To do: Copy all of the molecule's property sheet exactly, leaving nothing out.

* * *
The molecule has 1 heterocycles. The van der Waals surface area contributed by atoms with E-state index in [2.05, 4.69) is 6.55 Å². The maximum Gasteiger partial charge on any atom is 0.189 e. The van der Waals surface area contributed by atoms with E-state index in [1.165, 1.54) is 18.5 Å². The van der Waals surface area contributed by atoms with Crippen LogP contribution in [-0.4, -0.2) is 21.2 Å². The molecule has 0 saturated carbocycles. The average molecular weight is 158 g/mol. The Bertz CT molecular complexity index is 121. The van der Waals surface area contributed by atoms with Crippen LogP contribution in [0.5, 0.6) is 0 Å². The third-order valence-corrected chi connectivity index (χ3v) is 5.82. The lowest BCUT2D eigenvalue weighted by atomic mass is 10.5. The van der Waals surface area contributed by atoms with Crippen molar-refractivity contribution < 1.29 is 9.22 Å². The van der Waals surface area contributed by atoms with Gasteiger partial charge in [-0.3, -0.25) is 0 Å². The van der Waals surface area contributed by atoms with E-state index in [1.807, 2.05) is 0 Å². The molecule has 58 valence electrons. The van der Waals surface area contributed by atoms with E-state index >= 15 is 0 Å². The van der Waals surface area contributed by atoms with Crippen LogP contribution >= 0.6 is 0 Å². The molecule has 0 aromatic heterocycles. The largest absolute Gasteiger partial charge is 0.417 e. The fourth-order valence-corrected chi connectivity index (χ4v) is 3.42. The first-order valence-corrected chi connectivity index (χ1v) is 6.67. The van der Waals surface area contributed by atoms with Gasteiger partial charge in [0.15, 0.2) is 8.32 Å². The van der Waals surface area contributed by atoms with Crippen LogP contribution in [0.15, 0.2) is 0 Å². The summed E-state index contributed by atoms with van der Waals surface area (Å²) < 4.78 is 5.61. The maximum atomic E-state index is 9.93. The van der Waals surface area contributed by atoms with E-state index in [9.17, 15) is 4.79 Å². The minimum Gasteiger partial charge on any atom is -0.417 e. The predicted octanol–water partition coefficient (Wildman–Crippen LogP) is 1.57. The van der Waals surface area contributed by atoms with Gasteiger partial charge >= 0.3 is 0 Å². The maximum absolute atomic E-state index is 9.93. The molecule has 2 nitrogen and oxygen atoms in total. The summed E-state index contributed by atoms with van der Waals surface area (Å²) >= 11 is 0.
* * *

The molecule has 1 heterocycles. The van der Waals surface area contributed by atoms with E-state index in [2.05, 4.69) is 6.55 Å². The maximum Gasteiger partial charge on any atom is 0.189 e. The van der Waals surface area contributed by atoms with E-state index in [1.165, 1.54) is 18.5 Å². The van der Waals surface area contributed by atoms with Crippen LogP contribution in [-0.4, -0.2) is 21.2 Å². The molecule has 0 saturated carbocycles. The average molecular weight is 158 g/mol. The Bertz CT molecular complexity index is 121. The van der Waals surface area contributed by atoms with Crippen LogP contribution in [0.5, 0.6) is 0 Å². The third-order valence-corrected chi connectivity index (χ3v) is 5.82. The lowest BCUT2D eigenvalue weighted by atomic mass is 10.5. The van der Waals surface area contributed by atoms with Crippen molar-refractivity contribution < 1.29 is 9.22 Å². The van der Waals surface area contributed by atoms with Gasteiger partial charge in [-0.3, -0.25) is 0 Å². The van der Waals surface area contributed by atoms with E-state index in [1.807, 2.05) is 0 Å². The molecule has 58 valence electrons. The van der Waals surface area contributed by atoms with E-state index >= 15 is 0 Å². The van der Waals surface area contributed by atoms with Crippen LogP contribution >= 0.6 is 0 Å². The molecule has 0 aromatic heterocycles. The largest absolute Gasteiger partial charge is 0.417 e. The fourth-order valence-corrected chi connectivity index (χ4v) is 3.42. The first-order valence-corrected chi connectivity index (χ1v) is 6.67. The van der Waals surface area contributed by atoms with Gasteiger partial charge in [0.15, 0.2) is 8.32 Å². The van der Waals surface area contributed by atoms with Crippen LogP contribution in [0.15, 0.2) is 0 Å². The summed E-state index contributed by atoms with van der Waals surface area (Å²) < 4.78 is 5.61. The maximum atomic E-state index is 9.93. The van der Waals surface area contributed by atoms with E-state index in [9.17, 15) is 4.79 Å². The minimum Gasteiger partial charge on any atom is -0.417 e. The predicted octanol–water partition coefficient (Wildman–Crippen LogP) is 1.57. The van der Waals surface area contributed by atoms with Gasteiger partial charge >= 0.3 is 0 Å². The maximum absolute atomic E-state index is 9.93. The molecule has 2 nitrogen and oxygen atoms in total. The summed E-state index contributed by atoms with van der Waals surface area (Å²) >= 11 is 0.